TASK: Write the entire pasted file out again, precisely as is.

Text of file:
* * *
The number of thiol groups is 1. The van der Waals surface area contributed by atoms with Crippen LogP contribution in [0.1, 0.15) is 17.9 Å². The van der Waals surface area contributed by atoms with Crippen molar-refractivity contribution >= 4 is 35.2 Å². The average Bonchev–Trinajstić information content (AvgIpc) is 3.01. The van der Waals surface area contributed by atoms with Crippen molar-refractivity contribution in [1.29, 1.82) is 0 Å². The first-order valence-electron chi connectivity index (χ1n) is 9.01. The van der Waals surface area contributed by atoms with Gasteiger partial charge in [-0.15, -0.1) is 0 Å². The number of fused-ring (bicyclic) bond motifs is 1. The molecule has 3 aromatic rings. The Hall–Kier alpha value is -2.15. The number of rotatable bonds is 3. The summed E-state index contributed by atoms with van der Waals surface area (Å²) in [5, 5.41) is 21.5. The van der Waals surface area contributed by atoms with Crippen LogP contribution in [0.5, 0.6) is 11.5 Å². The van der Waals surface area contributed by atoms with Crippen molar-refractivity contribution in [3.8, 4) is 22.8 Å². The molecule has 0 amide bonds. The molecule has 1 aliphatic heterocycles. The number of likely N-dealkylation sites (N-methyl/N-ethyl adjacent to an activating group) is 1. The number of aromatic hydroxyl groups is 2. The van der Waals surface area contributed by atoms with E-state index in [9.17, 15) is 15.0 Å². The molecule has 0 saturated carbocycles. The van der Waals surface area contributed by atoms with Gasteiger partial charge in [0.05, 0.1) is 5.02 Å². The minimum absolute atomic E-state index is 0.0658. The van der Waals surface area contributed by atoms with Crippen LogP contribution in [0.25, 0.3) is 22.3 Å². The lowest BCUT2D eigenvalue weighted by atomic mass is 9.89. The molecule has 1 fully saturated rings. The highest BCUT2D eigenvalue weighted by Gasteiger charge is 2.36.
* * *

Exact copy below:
The number of thiol groups is 1. The van der Waals surface area contributed by atoms with Crippen LogP contribution in [0.1, 0.15) is 17.9 Å². The van der Waals surface area contributed by atoms with Crippen molar-refractivity contribution >= 4 is 35.2 Å². The average Bonchev–Trinajstić information content (AvgIpc) is 3.01. The van der Waals surface area contributed by atoms with Crippen molar-refractivity contribution in [1.29, 1.82) is 0 Å². The first-order valence-electron chi connectivity index (χ1n) is 9.01. The van der Waals surface area contributed by atoms with Gasteiger partial charge in [-0.15, -0.1) is 0 Å². The number of fused-ring (bicyclic) bond motifs is 1. The molecule has 3 aromatic rings. The Hall–Kier alpha value is -2.15. The number of rotatable bonds is 3. The summed E-state index contributed by atoms with van der Waals surface area (Å²) in [5, 5.41) is 21.5. The van der Waals surface area contributed by atoms with Crippen LogP contribution in [0.5, 0.6) is 11.5 Å². The van der Waals surface area contributed by atoms with Crippen molar-refractivity contribution in [3.8, 4) is 22.8 Å². The molecule has 0 amide bonds. The molecule has 1 aliphatic heterocycles. The number of likely N-dealkylation sites (N-methyl/N-ethyl adjacent to an activating group) is 1. The number of aromatic hydroxyl groups is 2. The van der Waals surface area contributed by atoms with E-state index in [9.17, 15) is 15.0 Å². The molecule has 0 saturated carbocycles. The van der Waals surface area contributed by atoms with Gasteiger partial charge in [0.05, 0.1) is 5.02 Å². The minimum absolute atomic E-state index is 0.0658. The van der Waals surface area contributed by atoms with Crippen LogP contribution in [0.25, 0.3) is 22.3 Å². The lowest BCUT2D eigenvalue weighted by atomic mass is 9.89. The molecule has 1 fully saturated rings. The highest BCUT2D eigenvalue weighted by Gasteiger charge is 2.36.